by Chelle Delaney: Quay County Sun
The Arch Hurley Conservancy District board of directors agreed to allocate six inches of water at its meeting Tuesday night.
Chairman of the board Larry Perkins said the allocation would help ranchers and farmers who are members of the district in their planning for crops and in the presentation of their programs to lending institutions.
The board said it would release the water when it had received requests for 40 cubic feet per second of water from members who had paid their assessments.
Depending on the crops planted, an owner’s land management program and the number of acres a member owns, the water released could provide, for example, from several inches of irrigation to less than a inch, in say, a sprinkler system.
In March conservancy members will receive their assessments.
In its first meeting with a new general manager, Bill Conrad, board members provided a list of goals for Conrad.
Top priority was given to:
• improving the efficiency of the irrigation system and the development of an action plan to accomplish improved efficiency
• measuring the water flow so that it could be accurately gauged and accounted for at the release point at Conchas Dam and then again at the project.
“We’ve got to deliver water and to get (it) done efficiently,” Perkins said.
The drought has been hard on many and some are struggling to make another crop, Perkins said.
Other goals included:
• an open invitation to ditch riders to attend board meetings and, perhaps, providing reports, approved by Conrad, for presentation to the board.
• an update of employee records and corresponding insurance records
• a program for employee training
• use of portable measuring devices that can be used for the lateral canals that provide irrigation.
In other business before the board:
• Attorney Albert J. Mitchell, Jr., responded to the board’s request for a proposal for an attorney to serve as the board’s legal advisor. The board agreed that it would meet at a later date to interview and discuss professional legal services with Mitchell.
• Quay County Fire Marshal Don Adams asked if Arch Hurley would sell some of its U.S. Army vehicles, that Arch Hurley acquired through a U.S. government surplus program, to the rural fire stations so that they could be used in the fighting of brush fires. Adams that they were efficient in fighting brush fires.
The board took no action but agreed to consider the request and investigate the proper procedures for such a sale.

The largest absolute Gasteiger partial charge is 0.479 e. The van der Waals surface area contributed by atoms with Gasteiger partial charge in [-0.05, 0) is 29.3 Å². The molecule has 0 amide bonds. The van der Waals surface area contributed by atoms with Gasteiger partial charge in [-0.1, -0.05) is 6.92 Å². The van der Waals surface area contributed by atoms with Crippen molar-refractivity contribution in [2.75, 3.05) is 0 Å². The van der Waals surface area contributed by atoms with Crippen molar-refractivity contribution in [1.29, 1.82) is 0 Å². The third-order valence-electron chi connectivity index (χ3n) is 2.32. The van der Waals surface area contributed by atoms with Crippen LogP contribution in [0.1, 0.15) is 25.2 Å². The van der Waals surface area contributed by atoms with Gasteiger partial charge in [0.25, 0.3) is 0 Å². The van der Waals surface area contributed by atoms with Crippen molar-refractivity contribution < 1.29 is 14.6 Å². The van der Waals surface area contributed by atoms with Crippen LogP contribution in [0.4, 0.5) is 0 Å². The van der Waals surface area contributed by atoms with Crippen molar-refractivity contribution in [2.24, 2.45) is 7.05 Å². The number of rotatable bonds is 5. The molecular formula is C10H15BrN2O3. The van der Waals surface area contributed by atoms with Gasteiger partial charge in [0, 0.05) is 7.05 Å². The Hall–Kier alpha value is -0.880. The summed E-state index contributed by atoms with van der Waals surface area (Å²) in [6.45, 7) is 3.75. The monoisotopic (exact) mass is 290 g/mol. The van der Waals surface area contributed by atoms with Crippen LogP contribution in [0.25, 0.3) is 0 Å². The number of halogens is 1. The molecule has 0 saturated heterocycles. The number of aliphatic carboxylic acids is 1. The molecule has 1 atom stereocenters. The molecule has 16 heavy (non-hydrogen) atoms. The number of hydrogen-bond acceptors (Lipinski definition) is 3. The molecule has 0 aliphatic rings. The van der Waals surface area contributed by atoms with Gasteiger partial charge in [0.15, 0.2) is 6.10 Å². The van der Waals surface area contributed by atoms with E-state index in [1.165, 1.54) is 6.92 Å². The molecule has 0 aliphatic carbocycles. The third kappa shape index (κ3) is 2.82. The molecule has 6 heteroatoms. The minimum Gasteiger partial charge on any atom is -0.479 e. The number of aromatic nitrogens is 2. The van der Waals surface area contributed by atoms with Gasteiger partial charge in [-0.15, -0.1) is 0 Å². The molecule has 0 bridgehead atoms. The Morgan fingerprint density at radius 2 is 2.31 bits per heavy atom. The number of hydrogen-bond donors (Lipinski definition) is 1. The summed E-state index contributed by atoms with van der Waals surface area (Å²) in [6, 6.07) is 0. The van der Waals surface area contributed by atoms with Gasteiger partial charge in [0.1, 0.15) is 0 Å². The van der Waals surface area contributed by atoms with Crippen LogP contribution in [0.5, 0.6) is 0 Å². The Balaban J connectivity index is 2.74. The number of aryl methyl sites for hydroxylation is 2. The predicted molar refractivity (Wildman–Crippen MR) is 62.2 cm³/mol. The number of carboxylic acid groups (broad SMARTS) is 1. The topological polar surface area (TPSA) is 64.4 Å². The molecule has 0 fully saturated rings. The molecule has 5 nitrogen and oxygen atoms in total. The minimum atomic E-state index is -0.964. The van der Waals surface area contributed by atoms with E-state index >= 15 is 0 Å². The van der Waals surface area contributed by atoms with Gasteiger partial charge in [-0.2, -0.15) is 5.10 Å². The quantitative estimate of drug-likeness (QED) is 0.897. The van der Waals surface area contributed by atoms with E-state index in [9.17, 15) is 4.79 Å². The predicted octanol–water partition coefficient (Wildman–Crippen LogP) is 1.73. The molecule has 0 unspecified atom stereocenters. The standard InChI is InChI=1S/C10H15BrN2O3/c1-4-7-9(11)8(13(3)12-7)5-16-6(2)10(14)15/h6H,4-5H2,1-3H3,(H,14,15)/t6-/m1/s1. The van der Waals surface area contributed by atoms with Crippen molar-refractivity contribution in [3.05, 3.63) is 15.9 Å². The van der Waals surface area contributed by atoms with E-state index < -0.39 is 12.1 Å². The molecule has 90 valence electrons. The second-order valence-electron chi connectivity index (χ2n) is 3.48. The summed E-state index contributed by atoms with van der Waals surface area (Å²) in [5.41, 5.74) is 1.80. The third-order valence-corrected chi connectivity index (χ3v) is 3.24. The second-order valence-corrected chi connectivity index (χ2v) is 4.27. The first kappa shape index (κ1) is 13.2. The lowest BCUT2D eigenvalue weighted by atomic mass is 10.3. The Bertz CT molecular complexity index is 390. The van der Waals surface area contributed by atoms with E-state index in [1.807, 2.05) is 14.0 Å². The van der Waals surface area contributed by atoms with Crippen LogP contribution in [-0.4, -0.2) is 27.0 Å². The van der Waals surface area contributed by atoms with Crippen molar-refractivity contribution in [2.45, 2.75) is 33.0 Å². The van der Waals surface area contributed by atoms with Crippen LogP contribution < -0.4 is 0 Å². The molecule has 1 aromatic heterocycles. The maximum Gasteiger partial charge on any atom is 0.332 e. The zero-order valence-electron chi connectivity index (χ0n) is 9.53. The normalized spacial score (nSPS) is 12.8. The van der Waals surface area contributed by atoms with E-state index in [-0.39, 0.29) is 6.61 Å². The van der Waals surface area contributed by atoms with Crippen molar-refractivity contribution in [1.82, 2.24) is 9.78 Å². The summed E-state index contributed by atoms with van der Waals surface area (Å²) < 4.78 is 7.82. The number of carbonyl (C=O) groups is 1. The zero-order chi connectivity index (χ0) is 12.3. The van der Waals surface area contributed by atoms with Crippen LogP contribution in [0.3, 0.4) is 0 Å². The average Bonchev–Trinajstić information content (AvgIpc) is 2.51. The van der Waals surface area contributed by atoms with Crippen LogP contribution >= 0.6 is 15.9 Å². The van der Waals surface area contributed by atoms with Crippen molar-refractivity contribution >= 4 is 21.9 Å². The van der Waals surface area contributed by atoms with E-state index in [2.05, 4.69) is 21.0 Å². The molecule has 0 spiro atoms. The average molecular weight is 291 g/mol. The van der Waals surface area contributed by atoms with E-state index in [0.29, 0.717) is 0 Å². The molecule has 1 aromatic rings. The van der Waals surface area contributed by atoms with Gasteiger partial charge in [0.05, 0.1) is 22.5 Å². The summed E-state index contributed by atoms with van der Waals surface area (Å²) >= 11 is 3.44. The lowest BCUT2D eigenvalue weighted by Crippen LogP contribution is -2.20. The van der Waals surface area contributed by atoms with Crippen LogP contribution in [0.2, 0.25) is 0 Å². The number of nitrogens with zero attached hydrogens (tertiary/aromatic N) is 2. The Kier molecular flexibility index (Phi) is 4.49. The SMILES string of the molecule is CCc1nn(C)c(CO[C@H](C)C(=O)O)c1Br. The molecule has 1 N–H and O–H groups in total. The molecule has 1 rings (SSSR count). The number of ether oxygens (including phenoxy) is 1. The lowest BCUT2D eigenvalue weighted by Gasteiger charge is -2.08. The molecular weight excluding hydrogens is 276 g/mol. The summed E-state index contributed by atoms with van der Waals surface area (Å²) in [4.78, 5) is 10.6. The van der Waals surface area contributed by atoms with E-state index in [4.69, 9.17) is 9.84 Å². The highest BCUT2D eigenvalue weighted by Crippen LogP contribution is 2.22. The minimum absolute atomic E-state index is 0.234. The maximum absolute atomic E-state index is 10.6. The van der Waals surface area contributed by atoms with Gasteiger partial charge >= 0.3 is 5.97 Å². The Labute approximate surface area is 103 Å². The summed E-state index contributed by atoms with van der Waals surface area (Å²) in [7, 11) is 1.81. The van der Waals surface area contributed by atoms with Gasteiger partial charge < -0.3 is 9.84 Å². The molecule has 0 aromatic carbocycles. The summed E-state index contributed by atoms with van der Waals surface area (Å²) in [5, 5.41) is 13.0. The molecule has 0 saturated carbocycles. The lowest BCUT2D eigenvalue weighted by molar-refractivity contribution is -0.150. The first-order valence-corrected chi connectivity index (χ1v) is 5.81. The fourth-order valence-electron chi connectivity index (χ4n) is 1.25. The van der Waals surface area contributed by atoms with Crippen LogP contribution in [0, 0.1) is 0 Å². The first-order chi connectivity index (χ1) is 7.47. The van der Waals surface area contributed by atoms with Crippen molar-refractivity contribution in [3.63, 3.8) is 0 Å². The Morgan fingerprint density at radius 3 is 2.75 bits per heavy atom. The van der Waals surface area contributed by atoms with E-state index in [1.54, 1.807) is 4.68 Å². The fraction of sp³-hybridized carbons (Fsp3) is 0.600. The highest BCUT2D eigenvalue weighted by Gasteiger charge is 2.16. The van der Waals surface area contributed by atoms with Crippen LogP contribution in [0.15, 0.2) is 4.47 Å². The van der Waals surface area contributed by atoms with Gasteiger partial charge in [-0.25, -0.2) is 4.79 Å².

l Forty-nine acres of water rights were agreed to be sold, pending the proper paperwork and agreement of sale.
l Mike Latham, who has developed a Web site for the district, said the district’s Web site was up and active and that he would work with the district’s staff to update items.
Perkins said that new information to be included on the site, would need to have the board’s okay and asked Conrad to investigate how districts in the state managed their Web sites. The Web site is www.archhurley.org.
For information and views about the Arch Hurley Conservancy District, members and observers of the county’s irrigation project now have several Internet resources.
The district is launching its own Web site at www.archhurley.org. The board voted last year to have Mike Latham create its Web site for a cost up to $2,000.
Another Web site, which also features Quay County’s irrigation project, is at www.archhurley.com. Its slogan is: “A site for all people who use water from Conchas Lake and irrigate within the Arch Hurley Conservancy District.”
Pete Tatschl of San Jon, who is a frequent observer at Arch Hurley board meetings, is the site’s owner and editor.
“It was launched Dec. 12,” Tatschl said.
“When it looked like the issues of licensing (water rights) was going to come up, I thought people needed to have more information. There are 600 members in the district and it’s hard for them to get any detailed information except maybe in the coffee shop,” said Tatschl.
Tatschl said his site is not officially connected to the district or to its site.